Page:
Crossroads Inn o A 50-unit semi-supported housing facility. (Building owned by ASK Wellness and funded by the Government of Canada). Tina Baptiste Suites o An 11-unit building, non-supported low income (suites leased to ASK Wellness through the Kelson Group). (Market funded) Assistance with Housing Issues o A client who walks through the door of our North Shore Office — 433 Tranquille Rd., Kamloops, telephone 250-376-7558 — will have the ability to sit with a social worker to assist with all their housing issues. We provide rental top-ups or damage deposit assistance, transportation to interviews with landlords, arrangements for moving furniture, emergency repairs, funding for security deposits as well as rent and rent subsidies. We also work with the client to develop life skills such as budgeting, basic cleanliness and communication skills to ensure they have the best chance to succeed in their housing environment. (Funded by BC Housing) Property Management Assistance o ASK Wellness Centre has also taken the initiative to work directly with local property owners to develop goals and initiatives when dealing with clients. Our staff and programs help in a variety of ways. We provide mediation to negotiate mutually agreeable solutions between landlords and tenants, or provide support to improve buildings be it through repairs, painting and cleaning, in or outside of the building. (Funded by BC Housing)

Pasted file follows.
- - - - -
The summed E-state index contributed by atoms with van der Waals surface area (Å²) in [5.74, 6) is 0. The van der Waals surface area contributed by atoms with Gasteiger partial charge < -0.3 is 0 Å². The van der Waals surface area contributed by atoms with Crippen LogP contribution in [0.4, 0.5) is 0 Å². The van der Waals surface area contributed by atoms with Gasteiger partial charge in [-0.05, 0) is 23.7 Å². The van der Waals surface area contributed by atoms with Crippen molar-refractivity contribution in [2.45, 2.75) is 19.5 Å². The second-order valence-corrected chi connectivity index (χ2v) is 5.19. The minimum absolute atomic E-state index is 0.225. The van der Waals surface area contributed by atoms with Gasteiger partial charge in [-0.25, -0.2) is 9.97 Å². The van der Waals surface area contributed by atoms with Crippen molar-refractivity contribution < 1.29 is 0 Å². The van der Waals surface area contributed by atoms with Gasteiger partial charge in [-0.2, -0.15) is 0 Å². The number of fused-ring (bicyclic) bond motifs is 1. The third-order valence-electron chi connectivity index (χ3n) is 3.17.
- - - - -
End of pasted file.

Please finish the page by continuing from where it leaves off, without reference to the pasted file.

n Other Services Crisis Funding for Families o By way of a donation made through the Boogie the Bridge Society of Kamloops, we are able to provide crisis funding to families who are in need of rental/damage deposits, food and utility payment assistance. (Funded by the Boogie the Bridge Society) Health Navigation, Blood Borne Infection Management and Harm Reduction o We have on staff a team of social workers and counselors to help clients improve their health. Whether it be to provide assistance to manage medications, attend doctors’ appointments, to help understand your answer, to assist in finding a doctor or drive to Vancouver for specialist appointment, we are able to help and provide hope. Through this service, we create a common purpose of building capacity to have a positive impact on the quality of life of individuals living with complex health needs. We provide needle exchange and harm reduction supplies at all of our agency’s locations and supportive housing buildings. (Funded by Interior Health) Adult/Youth STD and Harm Reduction Education/Hi5 Run Club o We have a community educator who teaches the ABCs of HEP-C, HIV/ AIDS awareness and prevention, sexual health for life. These sessions

March 2012

Henry Leland House Kamloops o A 28-unit, 24 hour supportive housing facility. Housing the most challenging and hard to house. Through on-site support, program participants create a wellness plan and work on integrating back into the community after two years. Program participants are also able to participate in an employment program for community clean-up through TNRD. (Funded by BC Housing)